Seborrheic keratosisSeborrheic keratosis are harmless, common skin growths that first appear during adult life. As time goes by, more growths appear. Seborrheic keratosis appear on both covered and uncovered parts of the body. These growths are sometimes referred to as barnacles of aging. Seborrheic keratosis are benign growths of the skin. They do not represent cancer. They
can appear anywhere on the body, but they most often occur on the face, chest, and back. They tend to grow slowly over time. Some persons have hundreds of individual keratosis.
Seborrheic keratosis are benign (noncancerous) skin growths that develop from skin cells called keratinocytes. These growths have a waxy or greasy look and can be tan, brown or black. One distinguishing characteristic is that they look like they have been glued or stuck onto the skin. Over time, the growths become rough and crusty looking. Seborrheic keratosis are raised growths on the skin. Seborrheic means greasy and keratosis means thickening of the skin. There may be just one or clusters of dozens. They are usually start off light tan, and then may darken to dark brown or nearly black. They may be oval spots a fraction of an inch across, or form long Christmas tree like patterns on the torso inches long.
The consistent feature of seborrheic keratosis is their waxy, pasted-on or stuck-on look. The look is often compared to brown candle wax that was dropped onto the skin. They may be unsightly, especially if they begin to appear on the face.
Seborrheic keratoses do not cause pain or itching. They typically appear as light brown areas on the skin that appear to be "stuck on." Typically, the growth has a defined border that is raised compared to the surrounding skin. The surface can have an irregular appearance. Sometimes there are small white or black circles within the growth itself. These are known as "horn cysts." Some lesions can grow to a very large size and can appear very dark.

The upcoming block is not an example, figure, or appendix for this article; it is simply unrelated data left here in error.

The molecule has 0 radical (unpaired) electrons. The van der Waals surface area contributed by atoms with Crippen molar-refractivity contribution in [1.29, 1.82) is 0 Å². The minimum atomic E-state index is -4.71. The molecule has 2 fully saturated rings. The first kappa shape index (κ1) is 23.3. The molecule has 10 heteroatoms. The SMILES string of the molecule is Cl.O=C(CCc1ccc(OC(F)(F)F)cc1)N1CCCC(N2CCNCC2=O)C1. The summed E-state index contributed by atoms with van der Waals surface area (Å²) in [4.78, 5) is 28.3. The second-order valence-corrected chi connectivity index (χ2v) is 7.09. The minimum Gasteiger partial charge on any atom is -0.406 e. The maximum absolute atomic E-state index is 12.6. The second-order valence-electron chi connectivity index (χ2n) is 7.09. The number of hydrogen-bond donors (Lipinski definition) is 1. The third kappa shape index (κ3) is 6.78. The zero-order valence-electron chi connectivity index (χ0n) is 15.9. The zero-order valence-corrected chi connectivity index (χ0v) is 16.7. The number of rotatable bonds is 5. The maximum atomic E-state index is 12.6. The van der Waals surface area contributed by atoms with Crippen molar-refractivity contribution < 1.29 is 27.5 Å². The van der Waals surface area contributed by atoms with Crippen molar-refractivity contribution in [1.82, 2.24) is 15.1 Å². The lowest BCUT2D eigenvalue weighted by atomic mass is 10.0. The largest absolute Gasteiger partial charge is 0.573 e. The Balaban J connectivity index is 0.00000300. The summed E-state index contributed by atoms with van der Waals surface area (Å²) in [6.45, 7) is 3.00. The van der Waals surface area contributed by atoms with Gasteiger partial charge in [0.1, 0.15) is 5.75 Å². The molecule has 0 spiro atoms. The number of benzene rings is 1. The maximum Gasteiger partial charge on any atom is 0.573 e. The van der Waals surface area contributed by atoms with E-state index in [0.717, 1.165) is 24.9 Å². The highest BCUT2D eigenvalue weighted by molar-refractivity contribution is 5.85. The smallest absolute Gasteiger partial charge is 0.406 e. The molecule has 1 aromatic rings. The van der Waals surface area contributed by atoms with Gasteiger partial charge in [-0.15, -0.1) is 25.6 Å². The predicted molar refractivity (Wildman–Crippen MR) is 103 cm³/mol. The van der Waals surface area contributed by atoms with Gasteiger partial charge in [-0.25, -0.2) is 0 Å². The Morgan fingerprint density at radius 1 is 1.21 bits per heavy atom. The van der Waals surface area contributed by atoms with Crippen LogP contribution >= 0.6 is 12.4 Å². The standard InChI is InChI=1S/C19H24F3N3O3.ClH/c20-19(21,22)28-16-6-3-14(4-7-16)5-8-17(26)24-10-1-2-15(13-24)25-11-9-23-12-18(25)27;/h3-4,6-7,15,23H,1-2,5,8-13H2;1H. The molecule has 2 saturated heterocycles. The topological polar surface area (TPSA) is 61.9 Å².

Treatment is usually not required unless the growths become irritated or are cosmetically displeasing. Removal is simple and doesn't normally cause scarring, although growths on the torso might leave lighter-colored skin. Keratoses can be removed surgically, frozen off with liquid nitrogen or burned or lasered off. Keratoses usually don't recur after they have been removed, but people who are prone to this condition might develop more.
A small seborrheic keratosis can be frozen with liquid nitrogen. Liquid nitrogen works by freezing and destroying the cells but leaving the connective tissue foundation intact. The lesion frozen forms a blister as the water is released from the now-dead cells then crusts over as that water dries. When the crust falls off after several days, the skin underneath has begun to repair itself. Liquid nitrogen can leave a scar as the repaired skin may have more or less pigment producing cells. The scar is usually flat though unless you have a tendency to form keloids.
Another way seborrheic keratoses can be removed is to shave them off. Because their attachment to the underlying skin covers less area than the lesion itself, shaving can be a viable option. Seborrheic Keratoses are shaved off with a flexible razor blade going just deep enough to get only the seborrheic keratosis cells and leave normal skin. Shaving too much normal skin off can leave a divot in the skin as a scar. After the lesion is shaved, a chemical agent such as aluminum chloride or silver nitrate is applied to the wound to stop any small surface bleeding. Silver nitrate is a dark brown color and the resulting wound after the shave is dark brown. This color will usually go away after the skin repairs but some of that pigment can remain. For this reason, silver nitrate is usually not used on the face.